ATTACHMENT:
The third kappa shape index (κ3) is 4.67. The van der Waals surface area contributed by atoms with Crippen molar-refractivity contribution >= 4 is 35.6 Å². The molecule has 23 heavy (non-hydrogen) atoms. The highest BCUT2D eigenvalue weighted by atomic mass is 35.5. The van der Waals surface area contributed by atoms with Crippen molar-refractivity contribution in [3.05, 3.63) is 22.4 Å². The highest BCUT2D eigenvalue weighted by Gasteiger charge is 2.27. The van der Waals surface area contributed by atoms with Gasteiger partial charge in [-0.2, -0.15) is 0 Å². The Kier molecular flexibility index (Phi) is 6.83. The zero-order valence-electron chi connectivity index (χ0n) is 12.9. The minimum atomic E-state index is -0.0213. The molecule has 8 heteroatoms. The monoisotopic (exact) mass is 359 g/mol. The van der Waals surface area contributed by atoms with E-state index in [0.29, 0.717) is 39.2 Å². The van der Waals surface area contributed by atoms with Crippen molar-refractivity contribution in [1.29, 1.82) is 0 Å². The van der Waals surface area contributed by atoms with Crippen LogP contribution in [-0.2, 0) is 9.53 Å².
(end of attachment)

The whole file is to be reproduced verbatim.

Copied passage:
The third kappa shape index (κ3) is 4.67. The van der Waals surface area contributed by atoms with Crippen molar-refractivity contribution >= 4 is 35.6 Å². The molecule has 23 heavy (non-hydrogen) atoms. The highest BCUT2D eigenvalue weighted by atomic mass is 35.5. The van der Waals surface area contributed by atoms with Crippen molar-refractivity contribution in [3.05, 3.63) is 22.4 Å². The highest BCUT2D eigenvalue weighted by Gasteiger charge is 2.27. The van der Waals surface area contributed by atoms with Gasteiger partial charge in [-0.2, -0.15) is 0 Å². The Kier molecular flexibility index (Phi) is 6.83. The zero-order valence-electron chi connectivity index (χ0n) is 12.9. The minimum atomic E-state index is -0.0213. The molecule has 8 heteroatoms. The monoisotopic (exact) mass is 359 g/mol. The van der Waals surface area contributed by atoms with E-state index in [0.29, 0.717) is 39.2 Å². The van der Waals surface area contributed by atoms with Crippen molar-refractivity contribution in [1.29, 1.82) is 0 Å². The van der Waals surface area contributed by atoms with Crippen LogP contribution in [-0.2, 0) is 9.53 Å².